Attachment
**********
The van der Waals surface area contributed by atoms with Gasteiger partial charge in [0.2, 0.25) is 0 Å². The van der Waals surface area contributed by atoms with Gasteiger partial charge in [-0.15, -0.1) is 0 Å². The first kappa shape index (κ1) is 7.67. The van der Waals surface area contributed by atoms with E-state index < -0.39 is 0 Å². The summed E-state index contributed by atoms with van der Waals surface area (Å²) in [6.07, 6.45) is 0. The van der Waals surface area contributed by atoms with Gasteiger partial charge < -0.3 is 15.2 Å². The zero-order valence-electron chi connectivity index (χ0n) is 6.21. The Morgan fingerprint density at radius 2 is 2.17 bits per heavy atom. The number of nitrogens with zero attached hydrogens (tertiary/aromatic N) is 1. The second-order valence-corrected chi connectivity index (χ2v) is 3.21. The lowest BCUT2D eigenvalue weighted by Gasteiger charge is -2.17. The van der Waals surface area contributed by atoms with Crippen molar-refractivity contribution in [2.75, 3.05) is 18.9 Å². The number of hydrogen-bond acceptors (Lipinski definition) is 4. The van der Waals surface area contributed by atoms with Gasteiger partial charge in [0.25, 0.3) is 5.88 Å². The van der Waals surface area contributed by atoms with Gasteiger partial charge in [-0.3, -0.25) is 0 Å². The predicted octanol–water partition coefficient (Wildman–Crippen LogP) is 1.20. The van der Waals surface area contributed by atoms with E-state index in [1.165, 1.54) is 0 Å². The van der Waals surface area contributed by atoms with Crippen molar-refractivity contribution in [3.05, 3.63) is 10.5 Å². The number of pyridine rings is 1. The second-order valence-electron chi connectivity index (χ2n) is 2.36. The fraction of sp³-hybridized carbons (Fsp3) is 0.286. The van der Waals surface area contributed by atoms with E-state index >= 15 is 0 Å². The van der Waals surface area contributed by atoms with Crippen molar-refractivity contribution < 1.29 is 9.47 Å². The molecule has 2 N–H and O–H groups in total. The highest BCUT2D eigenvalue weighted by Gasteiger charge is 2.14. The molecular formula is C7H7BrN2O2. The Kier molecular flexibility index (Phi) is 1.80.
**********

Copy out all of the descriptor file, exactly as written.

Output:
The van der Waals surface area contributed by atoms with Gasteiger partial charge in [0.2, 0.25) is 0 Å². The van der Waals surface area contributed by atoms with Gasteiger partial charge in [-0.15, -0.1) is 0 Å². The first kappa shape index (κ1) is 7.67. The van der Waals surface area contributed by atoms with E-state index < -0.39 is 0 Å². The summed E-state index contributed by atoms with van der Waals surface area (Å²) in [6.07, 6.45) is 0. The van der Waals surface area contributed by atoms with Gasteiger partial charge < -0.3 is 15.2 Å². The zero-order valence-electron chi connectivity index (χ0n) is 6.21. The Morgan fingerprint density at radius 2 is 2.17 bits per heavy atom. The number of nitrogens with zero attached hydrogens (tertiary/aromatic N) is 1. The second-order valence-corrected chi connectivity index (χ2v) is 3.21. The lowest BCUT2D eigenvalue weighted by Gasteiger charge is -2.17. The van der Waals surface area contributed by atoms with Crippen molar-refractivity contribution in [2.75, 3.05) is 18.9 Å². The number of hydrogen-bond acceptors (Lipinski definition) is 4. The van der Waals surface area contributed by atoms with Gasteiger partial charge in [0.25, 0.3) is 5.88 Å². The van der Waals surface area contributed by atoms with Gasteiger partial charge in [-0.3, -0.25) is 0 Å². The predicted octanol–water partition coefficient (Wildman–Crippen LogP) is 1.20. The van der Waals surface area contributed by atoms with E-state index in [1.165, 1.54) is 0 Å². The van der Waals surface area contributed by atoms with Crippen molar-refractivity contribution in [3.05, 3.63) is 10.5 Å². The number of pyridine rings is 1. The second-order valence-electron chi connectivity index (χ2n) is 2.36. The fraction of sp³-hybridized carbons (Fsp3) is 0.286. The van der Waals surface area contributed by atoms with E-state index >= 15 is 0 Å². The van der Waals surface area contributed by atoms with Crippen molar-refractivity contribution < 1.29 is 9.47 Å². The molecule has 2 N–H and O–H groups in total. The highest BCUT2D eigenvalue weighted by Gasteiger charge is 2.14. The molecular formula is C7H7BrN2O2. The Kier molecular flexibility index (Phi) is 1.80.